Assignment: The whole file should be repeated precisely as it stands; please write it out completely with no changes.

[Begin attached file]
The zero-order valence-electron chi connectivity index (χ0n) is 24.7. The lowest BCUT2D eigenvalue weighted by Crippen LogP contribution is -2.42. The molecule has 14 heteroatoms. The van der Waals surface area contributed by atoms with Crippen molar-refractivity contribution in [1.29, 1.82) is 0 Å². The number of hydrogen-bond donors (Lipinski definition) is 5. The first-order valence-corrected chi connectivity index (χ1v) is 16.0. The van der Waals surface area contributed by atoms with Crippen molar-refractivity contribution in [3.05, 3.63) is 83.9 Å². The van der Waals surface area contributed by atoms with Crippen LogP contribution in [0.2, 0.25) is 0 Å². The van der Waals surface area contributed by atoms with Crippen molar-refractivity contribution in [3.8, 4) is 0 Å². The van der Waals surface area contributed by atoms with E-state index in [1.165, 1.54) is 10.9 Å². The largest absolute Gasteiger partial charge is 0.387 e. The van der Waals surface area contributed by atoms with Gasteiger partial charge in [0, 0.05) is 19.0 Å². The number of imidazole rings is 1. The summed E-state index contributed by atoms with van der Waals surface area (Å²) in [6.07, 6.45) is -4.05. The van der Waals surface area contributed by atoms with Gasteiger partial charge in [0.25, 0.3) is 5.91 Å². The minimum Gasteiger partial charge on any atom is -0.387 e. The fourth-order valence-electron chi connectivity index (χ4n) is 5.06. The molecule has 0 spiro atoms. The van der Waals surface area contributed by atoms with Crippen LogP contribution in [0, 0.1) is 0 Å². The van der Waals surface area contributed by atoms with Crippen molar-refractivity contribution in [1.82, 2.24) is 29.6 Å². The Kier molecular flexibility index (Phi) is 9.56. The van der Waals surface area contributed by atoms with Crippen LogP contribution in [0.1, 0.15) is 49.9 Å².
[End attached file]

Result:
The zero-order valence-electron chi connectivity index (χ0n) is 24.7. The lowest BCUT2D eigenvalue weighted by Crippen LogP contribution is -2.42. The molecule has 14 heteroatoms. The van der Waals surface area contributed by atoms with Crippen molar-refractivity contribution in [1.29, 1.82) is 0 Å². The number of hydrogen-bond donors (Lipinski definition) is 5. The first-order valence-corrected chi connectivity index (χ1v) is 16.0. The van der Waals surface area contributed by atoms with Crippen molar-refractivity contribution in [3.05, 3.63) is 83.9 Å². The van der Waals surface area contributed by atoms with Crippen LogP contribution in [0.2, 0.25) is 0 Å². The van der Waals surface area contributed by atoms with Crippen molar-refractivity contribution in [3.8, 4) is 0 Å². The van der Waals surface area contributed by atoms with E-state index in [1.165, 1.54) is 10.9 Å². The largest absolute Gasteiger partial charge is 0.387 e. The van der Waals surface area contributed by atoms with Gasteiger partial charge in [0, 0.05) is 19.0 Å². The number of imidazole rings is 1. The summed E-state index contributed by atoms with van der Waals surface area (Å²) in [6.07, 6.45) is -4.05. The van der Waals surface area contributed by atoms with Gasteiger partial charge in [0.25, 0.3) is 5.91 Å². The minimum Gasteiger partial charge on any atom is -0.387 e. The fourth-order valence-electron chi connectivity index (χ4n) is 5.06. The molecule has 0 spiro atoms. The van der Waals surface area contributed by atoms with Crippen LogP contribution in [0, 0.1) is 0 Å². The van der Waals surface area contributed by atoms with Crippen molar-refractivity contribution in [1.82, 2.24) is 29.6 Å². The Kier molecular flexibility index (Phi) is 9.56. The van der Waals surface area contributed by atoms with Crippen LogP contribution in [0.1, 0.15) is 49.9 Å².